But because of the limited number of seats, even production crews had to work their connections.
Yan Biao had access to Wai because he worked for an investor in the filmed entertainment culture base, but first he had to land a space transport ticket.
"I'm no miracle worker. Boss got us tickets and sent me a message. The tickets were just issued," Zuo Yu responded.
Yan Biao fired up his tablet. Indeed, there was an unread message waiting for him. It was too noisy, so he had missed the reminder. He was used to using military-issue electronic equipment in the service and was still getting used to the new consumer electronic devices on Earth.
Yan Biao made a mental note to buy a better tablet when he got his first paycheck.
A week later, Yan Biao and Zuo Yu boarded a space vessel bound for Wai.
The Wai Filmed Entertainment Culture Base was now crammed with various productions that were renting space from the major investors. They had all signed contracts.
There were quite a few production crews leasing plots from the area that Fang Zhao had bought. Fang Zhao didn't have the time to deal with the paperwork; Duan Qianji had assigned someone to help him out.
But Duan Qianji was also busy and frequently delegated to her staff. The production crews paid their rent on time initially, but some tenants had started playing games when Fang Zhao's plot had started getting crowded. Tenants of the Silver Wing set were typically on time because they had dedicated staffers in charge of collecting rent. Meanwhile, production crews on Fang Zhao's plot had started owing back rent. These folks didn't dare take on Duan Qianji, but they thought Fang Zhao would let things slide.
Fang Zhao was willing to let production crews write IOUs or pay in installments, but the bottom line was that they had to show they intended to pay.
When he checked his books, he realized some tenants were messing with him this month.
It wasn't a big deal, and Fang Zhao was clearly in the right, so he didn't take the issue to Duan Qianji or the Wai military command. Zuo Yu was ridiculously free anyway, and Yan Biao had recovered. This was something for them to do. A former special forces and a retired major, both armed, would send the right message.
When Yan Biao and Zuo Yu arrived at the film studio complex and laid eyes on the clusters of replicated ancient buildings for the first time, they were blown away. Even though they had seen footage of the structures online, the real thing was more impressive.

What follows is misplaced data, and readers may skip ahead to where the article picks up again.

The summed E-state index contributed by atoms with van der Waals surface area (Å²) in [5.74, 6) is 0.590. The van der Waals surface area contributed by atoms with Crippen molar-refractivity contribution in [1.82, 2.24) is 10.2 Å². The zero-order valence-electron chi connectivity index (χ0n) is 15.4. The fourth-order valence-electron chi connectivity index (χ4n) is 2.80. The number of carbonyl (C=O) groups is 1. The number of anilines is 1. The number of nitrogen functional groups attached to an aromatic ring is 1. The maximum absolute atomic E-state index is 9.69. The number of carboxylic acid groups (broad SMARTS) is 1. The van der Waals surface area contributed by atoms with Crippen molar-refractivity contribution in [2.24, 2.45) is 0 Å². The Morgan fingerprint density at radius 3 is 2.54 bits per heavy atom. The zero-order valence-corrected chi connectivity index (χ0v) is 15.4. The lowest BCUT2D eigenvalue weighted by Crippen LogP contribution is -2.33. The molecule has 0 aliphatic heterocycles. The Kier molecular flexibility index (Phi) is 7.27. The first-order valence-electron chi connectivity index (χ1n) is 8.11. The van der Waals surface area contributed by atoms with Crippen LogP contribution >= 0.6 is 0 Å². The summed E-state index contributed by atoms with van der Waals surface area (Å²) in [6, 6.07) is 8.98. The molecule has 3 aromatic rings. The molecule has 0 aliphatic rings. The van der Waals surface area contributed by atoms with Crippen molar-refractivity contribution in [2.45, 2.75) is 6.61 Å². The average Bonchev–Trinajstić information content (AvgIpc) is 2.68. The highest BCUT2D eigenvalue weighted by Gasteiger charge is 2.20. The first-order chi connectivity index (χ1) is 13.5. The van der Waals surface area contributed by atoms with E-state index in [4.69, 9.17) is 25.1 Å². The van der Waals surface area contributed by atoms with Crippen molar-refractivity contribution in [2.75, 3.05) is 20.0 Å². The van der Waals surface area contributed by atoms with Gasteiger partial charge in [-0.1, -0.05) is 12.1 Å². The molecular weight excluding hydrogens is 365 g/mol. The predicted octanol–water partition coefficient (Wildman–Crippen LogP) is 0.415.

Yan Biao took a look at his map and took a deep breath. "Wow—this entire plot belongs to boss?"
Zuo Yu triple-checked and nodded. "Yep, that's the plot."
Yan Biao was anxious to get started. "So, let's... go on patrol?" Walking in the streets of these sets felt like traveling through time. No wonder folks liked working here. Filming on a proper set definitely helped you get in character. Those talented actors would feel the difference.
"Let's go." Zuo Yu started a quick trot.
They were careful to avoid production crews that were in the middle of shooting.
They spotted folks arguing and fighting when they walked past the replica of an ancient inn.
Zuo Yu scanned the surroundings. "Are they acting or is this for real?" He didn't see any cameras, and the folks at the center of the fight wore contrasting outfits. Some were in costume and others wore modern garb.
"It's a real fight," Zuo Yu concluded. He asked, "Should we alert the soldiers stationed at the outpost nearby?"
Yan Biao flexed his arms and told Zuo Yu, "No need to bother the outpost over something minor like this. Let's keep track of what these folks damaged, and I'll take care of the rest."
He darted toward the crowd, yelling as he walked, "Hey, hey! What's going on? Stop fighting!"
Followed by three punches, two kicks, and a slap that took down the most violent parties.
The injured folks stayed down for some time. Their heads were spinning.
The other folks retreated immediately after a quick look at the menacing Yan Biao and an approaching Zuo Yu. "Who... who are you?"
"Us?" Yan Biao's tanned face flashed a toothy grin. "Debt collectors."
Judging from their demeanor, the crowd quickly translated "debt collectors" as "gangsters after protection money."
This kind of shady sh*t is going down here already? So soon after the film studio complex opened for business? Isn't the military paying attention?
But come to think of it, this was no surprise. Mobsters collecting protection fees were common around shops and film sets in remote locations on Earth as well as stores on black streets. It wasn't far-fetched for criminals to branch out to foreign planets.